Through the use of the newly released Playstation Eye included within the package, players are made to experience something wonderful from a realistic card game experience unlike any other. In its own respect, the game makes certain elements of previous strategy card game iterations come to life, and slightly misses the strategic depth, which can make it wonderful.
There are winners and there are losers, but the main objective is not to make your opponent lose by destroying their units. Instead, the aim is to control five squares out of 9 fields represented on the wonderfully crafted battle mat. In the Eye of Judgment, the main game mechanic consists of controlling areas with cards featuring specific directions of attack. With such a concept as the main primary thought of play, gamers will be left defending themselves on every corner and every move. There is a depth of strategy than a simple 5 way tic tac toe game.
Biolith fields are primarily neutral areas, where on is always near the center of the field on the mat. The mechanical biolith units are more flexible than element and turn restricted units. To make for a nice little twist during battle, there is a summoning lock, which can’t be broken. Within this time, players are unable to summon Biolith units, but as soon as it’s over interesting things come to take form. For players to truly experience this magic, they will need to optimize their deck as such. So, let’s turn our attention to the main focus of the game by starting from the beginning.
Every turn gives a player two mana, so it’s not wise to stuff the deck with the strongest cards. It is here where the game mechanic takes on a strategic element and moreover provides a fun interface between player and deck. The White Cubic, included in the starter deck, only costs one mana to play, and if it lives for a full turn, can be sacrificed for one more mana to summon any creature from your hand into play, although it doesn’t get to attack on its first turn like most other creatures.
Primarily, players will want to have a variety and a blend of different unit types since the objective is to control a majority of the field—and one type of the same monsters won’t do justice. Through having this interconnection between themselves and the deck, the players get the same experience they do with any card building game such a Yu-Gi-Oh.
To play offline, gamers are pitted against a CPU opponent with the same starter deck that’s included with the game’s purchase. Through defeating the CPU, players can unlock additional CPU-only decks, which are pre-constructed decks. Having these pre-constructed decks as unlockables against the CPU is actually a smart decision that can bolster sales of cards. After seeing what certain cards can do, players will most likely be more inclined to go out and attain them.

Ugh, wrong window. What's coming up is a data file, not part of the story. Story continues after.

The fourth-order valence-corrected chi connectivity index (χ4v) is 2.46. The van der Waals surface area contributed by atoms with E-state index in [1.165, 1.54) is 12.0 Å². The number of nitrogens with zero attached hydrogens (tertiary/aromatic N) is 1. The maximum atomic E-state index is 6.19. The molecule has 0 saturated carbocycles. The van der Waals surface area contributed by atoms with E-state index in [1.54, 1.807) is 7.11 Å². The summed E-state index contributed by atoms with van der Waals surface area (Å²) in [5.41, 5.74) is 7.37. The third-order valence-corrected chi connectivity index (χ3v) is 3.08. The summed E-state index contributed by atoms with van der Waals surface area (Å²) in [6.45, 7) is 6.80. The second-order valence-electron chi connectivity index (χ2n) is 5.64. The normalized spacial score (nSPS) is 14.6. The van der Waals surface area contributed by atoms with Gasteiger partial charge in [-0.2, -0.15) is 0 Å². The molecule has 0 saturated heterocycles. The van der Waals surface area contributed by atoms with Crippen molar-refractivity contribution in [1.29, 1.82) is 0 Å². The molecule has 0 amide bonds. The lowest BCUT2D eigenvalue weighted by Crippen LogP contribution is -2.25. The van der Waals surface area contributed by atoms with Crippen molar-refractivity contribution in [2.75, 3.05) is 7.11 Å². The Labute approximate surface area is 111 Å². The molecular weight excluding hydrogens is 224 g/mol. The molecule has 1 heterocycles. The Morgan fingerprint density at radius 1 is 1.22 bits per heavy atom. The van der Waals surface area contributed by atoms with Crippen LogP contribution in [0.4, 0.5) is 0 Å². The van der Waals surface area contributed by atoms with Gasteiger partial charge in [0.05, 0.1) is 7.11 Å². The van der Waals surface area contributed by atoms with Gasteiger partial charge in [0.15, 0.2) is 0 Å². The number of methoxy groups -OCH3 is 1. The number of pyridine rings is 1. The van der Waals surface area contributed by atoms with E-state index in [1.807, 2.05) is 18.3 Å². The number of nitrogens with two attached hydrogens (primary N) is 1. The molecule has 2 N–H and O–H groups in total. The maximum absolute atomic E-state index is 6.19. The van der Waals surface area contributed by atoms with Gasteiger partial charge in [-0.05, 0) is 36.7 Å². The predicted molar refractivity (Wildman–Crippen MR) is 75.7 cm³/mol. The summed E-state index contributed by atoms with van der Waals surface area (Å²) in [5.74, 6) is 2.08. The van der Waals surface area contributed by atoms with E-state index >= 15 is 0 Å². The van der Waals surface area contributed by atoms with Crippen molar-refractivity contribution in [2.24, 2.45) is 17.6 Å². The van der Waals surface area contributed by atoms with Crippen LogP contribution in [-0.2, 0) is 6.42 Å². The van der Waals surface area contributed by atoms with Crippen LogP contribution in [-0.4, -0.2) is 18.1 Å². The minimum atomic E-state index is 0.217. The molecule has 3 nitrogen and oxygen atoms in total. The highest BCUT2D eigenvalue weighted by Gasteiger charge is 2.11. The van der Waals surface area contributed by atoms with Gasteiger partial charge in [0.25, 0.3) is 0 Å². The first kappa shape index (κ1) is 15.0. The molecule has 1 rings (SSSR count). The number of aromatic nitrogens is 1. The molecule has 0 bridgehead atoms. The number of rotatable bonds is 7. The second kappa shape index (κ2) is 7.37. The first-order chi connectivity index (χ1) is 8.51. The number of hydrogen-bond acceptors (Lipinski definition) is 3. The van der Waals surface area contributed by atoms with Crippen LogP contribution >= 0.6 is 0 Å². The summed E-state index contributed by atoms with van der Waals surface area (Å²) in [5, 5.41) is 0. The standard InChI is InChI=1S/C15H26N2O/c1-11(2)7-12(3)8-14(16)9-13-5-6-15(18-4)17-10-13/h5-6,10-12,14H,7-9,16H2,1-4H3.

What fun would unlocking the power of such a dueling game be without any human interaction? Online competition is the major factor of the Eye of Judgment. The leaderboards take an interesting twist. There are multiple regions online and each has their own leaderboards and one that encompasses the whole map. The rankings are in no particular ladder system, which highly involves the players to play more games, as losses don’t affect the player score negatively.
Playing against human players who actually encompass a sense of logic and reason in their matches unlike the AI, is definitely the most gratifying and fun experience anyone can have with the Eye of Judgment—whether through online play or two players from one system.
Despite the excitement of the experience, Eye of Judgment has a considerable number of negatives that skid the mark of a perfect collectible card game experience—elements left in the dust. One of the biggest gripes any card game lover will have is there is no card draw online. Instead of a random card draw, the computer states which card from the player’s registered deck pulls up on each turn. It’s interesting to note that although there is an interconnection element between player and deck in the Eye of Judgment, there is a severe disconnection between the player and the process of drawing cards. Sorry Yu-Gi-Oh fans—no “Heart of the Cards” here.
Thankfully, the interface of the Eye of Judgment is great. The mat is intricate, being dabbled by fanciful icons that are representative of the PS Eye collaboration and the video game. The menus are easy to browse through and the descriptions of the cards are easy to access and utilize. The only possible downside to the Eye of Judgment is that some of the ultra rare cards are gained only through unlocking them—and most of them don’t contain any game information or card artwork at all.
The visuals in The Eye of Judgment are unique as the monsters spring into life when the player puts a card in front of the Eye. Watching them becoming realistic monsters on-screen feels like a great step towards making a link between paper-based gaming that is based on imagination and videogames that catch a person’s eye on graphics. The character models aren’t incredibly detailed, but the very fact of seeing them come to life is more than appeasing.
Despite all these oddities in gameplay and interface, Eye of Judgment remains remarkably an amazing card game experience—even if not a complete one. Players will have an extraordinary time playing through the game, and moreover have fun seeing the cards come to life and interact with them in front of their very eyes.